(CNN) -- Colombia's Constitutional Court on Tuesday ruled that a military agreement that would give U.S. troops access to seven Colombian military bases is unconstitutional.
The agreement has been a source of tension between Colombia and neighboring Venezuela.
The court said that the agreement must be sent to the Colombian Congress for approval before it can become effective.
The court ruled that the agreement over use of the bases was not an extension of treaties signed between the two nations in the past, but a new treaty that requires the approval of the legislature to be valid.
"It's certainly a big bump in the road, but it's not a huge setback," Adam Isacson, senior associate at the Washington Office on Latin America organization told CNN.
The congressional make-up is about 80 percent backers of current president Juan Manuel Santos and former President Alvaro Uribe, who was in office when the agreement was signed, Isacson said. So congressional approval could come quickly.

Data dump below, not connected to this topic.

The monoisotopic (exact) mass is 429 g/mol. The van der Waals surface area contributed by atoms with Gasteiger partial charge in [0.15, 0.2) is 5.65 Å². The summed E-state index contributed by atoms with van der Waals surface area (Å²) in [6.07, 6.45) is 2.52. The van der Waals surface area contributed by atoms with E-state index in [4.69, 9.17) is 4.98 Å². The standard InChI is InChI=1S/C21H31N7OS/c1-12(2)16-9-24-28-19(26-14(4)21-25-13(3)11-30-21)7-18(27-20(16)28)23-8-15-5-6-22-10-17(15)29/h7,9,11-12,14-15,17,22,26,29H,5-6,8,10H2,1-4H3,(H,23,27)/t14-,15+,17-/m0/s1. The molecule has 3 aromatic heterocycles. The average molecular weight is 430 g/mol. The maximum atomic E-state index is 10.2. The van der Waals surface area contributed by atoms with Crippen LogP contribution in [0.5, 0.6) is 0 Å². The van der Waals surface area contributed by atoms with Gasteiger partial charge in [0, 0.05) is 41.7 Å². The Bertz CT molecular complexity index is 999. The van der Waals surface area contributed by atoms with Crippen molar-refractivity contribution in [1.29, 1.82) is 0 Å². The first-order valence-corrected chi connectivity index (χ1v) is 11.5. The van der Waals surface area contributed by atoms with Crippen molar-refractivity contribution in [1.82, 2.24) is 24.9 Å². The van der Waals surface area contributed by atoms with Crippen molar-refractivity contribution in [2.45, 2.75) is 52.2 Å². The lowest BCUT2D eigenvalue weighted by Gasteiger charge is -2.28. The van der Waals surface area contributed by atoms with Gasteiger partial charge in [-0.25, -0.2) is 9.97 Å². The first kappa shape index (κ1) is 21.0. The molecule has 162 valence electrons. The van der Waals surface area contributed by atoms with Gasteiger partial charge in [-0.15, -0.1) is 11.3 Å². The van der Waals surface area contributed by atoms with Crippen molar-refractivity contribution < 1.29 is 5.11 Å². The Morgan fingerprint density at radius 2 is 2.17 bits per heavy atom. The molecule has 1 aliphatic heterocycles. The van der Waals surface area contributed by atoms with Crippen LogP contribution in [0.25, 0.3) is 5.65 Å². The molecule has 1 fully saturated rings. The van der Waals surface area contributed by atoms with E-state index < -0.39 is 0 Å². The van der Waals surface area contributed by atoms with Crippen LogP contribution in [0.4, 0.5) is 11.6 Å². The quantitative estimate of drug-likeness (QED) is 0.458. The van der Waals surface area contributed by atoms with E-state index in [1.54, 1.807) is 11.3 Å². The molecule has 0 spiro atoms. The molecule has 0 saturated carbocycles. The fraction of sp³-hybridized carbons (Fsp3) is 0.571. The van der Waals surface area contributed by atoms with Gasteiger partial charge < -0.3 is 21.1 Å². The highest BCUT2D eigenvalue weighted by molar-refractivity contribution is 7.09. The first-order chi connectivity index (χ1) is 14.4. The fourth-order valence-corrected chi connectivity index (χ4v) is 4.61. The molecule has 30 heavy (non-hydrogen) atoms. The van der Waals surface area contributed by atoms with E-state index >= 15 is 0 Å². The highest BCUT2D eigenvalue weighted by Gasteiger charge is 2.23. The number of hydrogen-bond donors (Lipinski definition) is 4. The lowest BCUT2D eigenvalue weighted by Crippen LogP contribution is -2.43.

But there is also the possibility that it could drag for a year, he said.
Because the military bases agreement had not yet been implemented, there would be no major changes on the ground, Isacson said, adding that under previous agreements, the United States already has some troops in Colombia who will continue to operate under those previous treaties.
The United States says it needs to operate on the bases to help in its fight against terrorists and narcotraffickers, especially since the closure a few months ago of a U.S. base in Ecuador. The United States maintains similar "forward operating locations" in El Salvador and Aruba-Curacao.
Colombia's agreement to host the Americans has come under criticism in Latin America, particularly from President Hugo Chavez in Venezuela.
In the past, Chavez has likened the agreement to an act of war and accused the United States of wanting to stage military personnel nearby to destabilize his leftist government. More recently, he has said that Colombia has the right to pursue an agreement if it wants.
CNN's Mariano Castillo contributed to this report.